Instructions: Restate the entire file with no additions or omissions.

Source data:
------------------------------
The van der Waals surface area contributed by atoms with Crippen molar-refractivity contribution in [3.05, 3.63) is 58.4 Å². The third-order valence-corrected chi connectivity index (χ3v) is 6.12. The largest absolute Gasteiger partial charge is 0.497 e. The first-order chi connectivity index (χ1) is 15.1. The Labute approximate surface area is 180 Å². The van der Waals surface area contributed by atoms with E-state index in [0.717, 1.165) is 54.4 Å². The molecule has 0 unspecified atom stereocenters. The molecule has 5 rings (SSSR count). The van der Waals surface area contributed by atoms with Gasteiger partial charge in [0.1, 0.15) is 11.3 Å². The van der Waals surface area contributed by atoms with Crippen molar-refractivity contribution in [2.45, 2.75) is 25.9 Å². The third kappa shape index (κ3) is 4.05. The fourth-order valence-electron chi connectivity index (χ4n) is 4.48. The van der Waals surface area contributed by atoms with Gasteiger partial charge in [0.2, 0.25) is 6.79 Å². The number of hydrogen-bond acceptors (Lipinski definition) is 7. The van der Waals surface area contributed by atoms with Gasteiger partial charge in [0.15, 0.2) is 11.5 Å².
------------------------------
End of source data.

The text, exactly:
The van der Waals surface area contributed by atoms with Crippen molar-refractivity contribution in [3.05, 3.63) is 58.4 Å². The third-order valence-corrected chi connectivity index (χ3v) is 6.12. The largest absolute Gasteiger partial charge is 0.497 e. The first-order chi connectivity index (χ1) is 15.1. The Labute approximate surface area is 180 Å². The van der Waals surface area contributed by atoms with E-state index in [0.717, 1.165) is 54.4 Å². The molecule has 0 unspecified atom stereocenters. The molecule has 5 rings (SSSR count). The van der Waals surface area contributed by atoms with Gasteiger partial charge in [0.1, 0.15) is 11.3 Å². The van der Waals surface area contributed by atoms with Crippen molar-refractivity contribution in [2.45, 2.75) is 25.9 Å². The third kappa shape index (κ3) is 4.05. The fourth-order valence-electron chi connectivity index (χ4n) is 4.48. The van der Waals surface area contributed by atoms with Gasteiger partial charge in [0.2, 0.25) is 6.79 Å². The number of hydrogen-bond acceptors (Lipinski definition) is 7. The van der Waals surface area contributed by atoms with Gasteiger partial charge in [0.15, 0.2) is 11.5 Å².